Nov. 10—Lieutenant Eric Cole with the Cullman City Police Department might not choose the word hero when describing himself — in fact when he first heard this section’s title was Community Heroes, he said his first thought was to try and think of another person he felt was more worthy of being featured. But, his choices, selflessness and sense of duty show that he is worthy of the title.
The terrorist attacks of 9/11 were still a recent memory, and the War on Terror had just begun when Cole enlisted in the United States Army. He recalled that as a child who grew up enthusiastically playing with G.I. Joe, and with a veteran father to set that example for him, that when those events occurred “it wasn’t if I was going to go, it was how quickly was I going to go.” But Cole said that a coworker at the time wasn’t as ready to see his friend enlist.
“I remember him saying, ‘Man, let someone else do that,’ and I was like that’s your outlook. My outlook is someone’s gotta go fight, someone’s gotta go do those things, why should it not be me? If I feel like I could be a good soldier why would I not want to be,” Cole said.
As a Cavalry Scout attached to the 3-7 Cavalry with the Third Infantry Division Cole was responsible for performing route security and reconnaissance, and being a forward observer for tanks, artillery and supply trucks moving through areas known to have explosives. Cole’s unit played an integral role in leading the way into Iraq as they crossed The Berm and led the way up through the Battle of Baghdad.
“Basically, what I did most of the time in Iraq was go secure areas and go on patrols. If you were having a problem with explosives or weapons being brought into an area through, or through an area, my unit was one of those that would get sent out. There might be three of us sitting all night watching an intersection for a guy to come plant a bomb or something like that. We would do everything from full blown twenty man platoon patrols of a neighborhood to just a couple guys sitting and watching an intersection,” Cole said.
Cole had dreams of joining the 101st Airborne unit, but with a wife and young daughter waiting for him at home he knew that his services were now more needed on U.S. soil. So after his 12-month combat deployment, he chose not to reenlist and began the transition back into civilian life or as Cole said that he had to “figure out how to put these weird skills that I now have, that don’t transition very well into the civilian world to use.”
Cole said that nobody was very surprised by his enlistment into the military, but the same can’t be said for his current career in law enforcement. But as he began to acclimate to life outside of the armed forces, a discussion with a childhood friend who was an officer with the Hartselle Police Department caused him to start looking at careers as a first responder. His first thought was becoming an EMT, but that required schooling and Cole needed a job. It was then that he landed on becoming a police officer.
“Law enforcement was the first door that opened, so I stepped through and took it and I’ve been blessed because of it. It’s been a great career. One of the things that I was happy about moving from military to law enforcement — really any of the first responders — is that you get that same kind of camaraderie. You get the same kind of ability to throw a uniform on and come into work, and you know maybe it’s not super exciting and nothing happens that day, but you always have that opportunity to hopefully make a difference in somebody’s life or in the community for the better. I wanted one of those jobs that when I was finished with, I’d be proud of,” Cole said.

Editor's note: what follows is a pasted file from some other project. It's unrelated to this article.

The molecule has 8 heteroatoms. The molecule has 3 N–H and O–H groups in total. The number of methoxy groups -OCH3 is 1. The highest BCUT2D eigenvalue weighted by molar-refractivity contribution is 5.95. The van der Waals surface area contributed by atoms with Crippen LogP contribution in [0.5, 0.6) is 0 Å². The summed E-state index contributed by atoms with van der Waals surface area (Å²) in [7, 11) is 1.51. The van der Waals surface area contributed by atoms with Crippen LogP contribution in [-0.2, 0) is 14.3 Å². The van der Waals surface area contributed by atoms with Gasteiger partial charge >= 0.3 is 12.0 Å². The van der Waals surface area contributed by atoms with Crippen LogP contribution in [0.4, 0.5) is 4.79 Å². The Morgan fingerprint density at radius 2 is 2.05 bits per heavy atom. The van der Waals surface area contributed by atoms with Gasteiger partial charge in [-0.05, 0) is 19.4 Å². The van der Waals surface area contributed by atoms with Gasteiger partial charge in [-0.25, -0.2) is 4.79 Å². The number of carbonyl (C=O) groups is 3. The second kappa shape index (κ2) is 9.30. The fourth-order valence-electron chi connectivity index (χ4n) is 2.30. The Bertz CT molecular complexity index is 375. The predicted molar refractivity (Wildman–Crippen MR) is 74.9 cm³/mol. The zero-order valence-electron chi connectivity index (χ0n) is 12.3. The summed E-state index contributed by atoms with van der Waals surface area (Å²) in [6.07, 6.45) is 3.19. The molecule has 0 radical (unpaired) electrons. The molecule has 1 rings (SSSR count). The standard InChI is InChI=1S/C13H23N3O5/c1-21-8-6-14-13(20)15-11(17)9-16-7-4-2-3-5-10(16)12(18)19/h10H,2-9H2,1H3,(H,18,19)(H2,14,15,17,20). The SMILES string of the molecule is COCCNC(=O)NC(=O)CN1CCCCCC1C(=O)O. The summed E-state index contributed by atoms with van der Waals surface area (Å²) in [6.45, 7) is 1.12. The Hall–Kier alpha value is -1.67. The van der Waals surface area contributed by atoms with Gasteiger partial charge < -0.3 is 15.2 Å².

Beginning his career as a patrol officer, Cole served two years with the Hanceville Police Department before transferring to Cullman. He has now been with the CPD for 14 years, most of that time has been spent on patrol duty with 12 years of overlap as part of the CPD tactical unit. He then began climbing the ranks, being promoted to the investigation unit, and earlier this year earning the rank of Lieutenant.
His new rank prompted a move into administration, where Cole utilizes the experiences from his time in combat as well as on the CPD Tactical Unit to train his fellow officers on how to respond in violent and potentially violent situations. He said that while on the tactical team he took part in active shooter training, which has become a focus for his career as he recalls the lesson that CPD’s Captain Jason Mickle taught him early that “you don’t rise to the occasion, you fall to your level of training.”
“I usually travel to the academy three or four times a year teaching different classes to prepare guys to be more tactically sound and respond appropriately to an active attack event,” Cole said. “My background in combat definitely prepared me, and led me to have a broader outlook on what attacks, and events, and violence looks like and how it may or may not affect you.”
While many people may value Cole’s time in service and his career as a police officer, it is his role of Youth Pastor at Bethlehem West Baptist Church in West Point that he considers his most important. While he understands that it may appear to stand at odds with his other career choices, he views it as more of an extension of his services.
“I grew up in a good Christian family and a good Christian home,” Cole said. “When I tried to marry that faith side of my life with my service side of my life (it is dark), so I think that is the only thing that helps me be balanced and grounded — is my faith and my trust in a sovereign God. No matter the chaos in the community or in the world that I have had to deal with, I serve a God that is sovereign over all and in control of it all. One of the reasons I wanted to be in the military and law enforcement, and one of the reasons I love being in ministry is trying to do something to help others.”